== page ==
Jobless claims rise, perhaps as side effect of inflation

Jobless claims rose last week slightly higher than experts expected.

While the American labor market is still growing, it appears that inflation may be causing employment growth to slow and layoffs to rise, with some notable exceptions. 

In other words, the job cross currents continue running through the economy, sending mixed signals about the condition of the market

"We've created nearly 700,000 manufacturing jobs just in the last 19 months. Businesses are investing in America," said President Joe Biden.

But, beyond hiking interest rates, part of the Federal Reserve's plan to fight persistent inflation and cool the economy, is to weaken the labor market so that normal growth can get back on track. 

"We don't know… whether this process will lead to a recession or, if so, how significant that recession would be," said Federal Reserve Chairman Jerome Powell.

Mega employers such and Salesforce, Oracle, Google and Meta have either laid people off or announced hiring freezes. As a result, many tech recruiters are being shown the door. Employees in mortgages, real estate and home building firms continue to undergo layoffs.

Is this just the normal job churn at mega-corporations, or an indicator that inflation is eroding once bulletproof companies?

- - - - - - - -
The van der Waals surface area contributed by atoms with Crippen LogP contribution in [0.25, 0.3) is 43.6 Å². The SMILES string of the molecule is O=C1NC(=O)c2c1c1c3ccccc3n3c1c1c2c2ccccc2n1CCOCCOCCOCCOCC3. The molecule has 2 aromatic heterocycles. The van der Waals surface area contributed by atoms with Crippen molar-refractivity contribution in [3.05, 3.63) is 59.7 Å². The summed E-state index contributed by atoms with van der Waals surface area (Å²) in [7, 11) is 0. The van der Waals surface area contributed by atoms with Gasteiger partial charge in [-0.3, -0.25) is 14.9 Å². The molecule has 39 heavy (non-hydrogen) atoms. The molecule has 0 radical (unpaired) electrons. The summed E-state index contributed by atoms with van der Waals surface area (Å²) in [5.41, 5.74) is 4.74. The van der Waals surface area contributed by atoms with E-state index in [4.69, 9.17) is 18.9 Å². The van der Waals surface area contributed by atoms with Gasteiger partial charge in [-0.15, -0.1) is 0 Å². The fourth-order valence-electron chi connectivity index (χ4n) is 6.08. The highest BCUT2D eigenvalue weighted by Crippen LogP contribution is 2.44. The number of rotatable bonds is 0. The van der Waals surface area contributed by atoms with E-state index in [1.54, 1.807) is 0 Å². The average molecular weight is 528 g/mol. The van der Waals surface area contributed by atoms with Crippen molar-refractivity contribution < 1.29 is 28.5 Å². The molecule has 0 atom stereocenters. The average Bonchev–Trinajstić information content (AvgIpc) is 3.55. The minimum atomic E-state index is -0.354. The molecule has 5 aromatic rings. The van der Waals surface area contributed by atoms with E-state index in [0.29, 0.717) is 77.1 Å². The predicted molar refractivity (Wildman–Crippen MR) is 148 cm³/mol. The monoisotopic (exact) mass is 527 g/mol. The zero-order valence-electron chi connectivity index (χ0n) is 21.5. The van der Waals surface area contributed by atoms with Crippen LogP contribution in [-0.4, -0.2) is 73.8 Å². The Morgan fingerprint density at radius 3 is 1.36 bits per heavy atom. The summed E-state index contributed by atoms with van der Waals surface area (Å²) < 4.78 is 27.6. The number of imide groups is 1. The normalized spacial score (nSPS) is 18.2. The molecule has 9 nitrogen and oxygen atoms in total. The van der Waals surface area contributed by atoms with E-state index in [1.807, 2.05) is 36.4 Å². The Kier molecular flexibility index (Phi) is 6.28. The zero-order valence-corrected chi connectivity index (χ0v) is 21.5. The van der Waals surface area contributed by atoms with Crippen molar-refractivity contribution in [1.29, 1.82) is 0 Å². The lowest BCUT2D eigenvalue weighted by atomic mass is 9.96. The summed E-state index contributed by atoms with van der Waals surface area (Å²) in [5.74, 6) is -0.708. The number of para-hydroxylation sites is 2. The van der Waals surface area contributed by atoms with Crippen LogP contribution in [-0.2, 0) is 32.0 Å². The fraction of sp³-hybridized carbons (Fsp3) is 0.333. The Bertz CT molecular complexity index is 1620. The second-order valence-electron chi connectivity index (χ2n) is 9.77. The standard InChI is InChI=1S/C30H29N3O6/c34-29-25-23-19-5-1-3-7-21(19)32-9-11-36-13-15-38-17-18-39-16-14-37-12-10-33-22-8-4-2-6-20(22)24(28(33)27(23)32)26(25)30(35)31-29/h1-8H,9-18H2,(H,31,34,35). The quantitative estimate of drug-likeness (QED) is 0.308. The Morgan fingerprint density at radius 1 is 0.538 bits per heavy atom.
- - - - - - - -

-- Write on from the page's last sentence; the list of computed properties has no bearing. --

"[These are] indications of an economic slowdown; hiring freezes, some layoffs in white-collar jobs." said employment lawyer and former EDD Director Michael Bernick.

Oddly, direct service jobs such as supporting the elderly and disabled at home or in care centers, as well as small businesses, home repair, and retail go untaken. 

"Wages have gone up. Even with these wage increases, employers can't find workers," said Bernick.

In fact, with virtually all government pandemic worker subsidies long gone, there are still more than 10 million job postings nationwide, far higher than pre-pandemic days. "Workers are slowly coming back, but it's still well below prior to the pandemic and I can't understand why, Most people I talk to can't understand why," said Bernick.

Of those actually working, resistance to permanently returning to the office is high, especially in San Francisco. "We're still below 35% of occupancy today and on many days below 30%," said Bernick.

At 8.2% the U.S. inflation rate was down a bit, below the overall European rate, but higher than other major nations such as China, Japan, South Korea, Canada and India.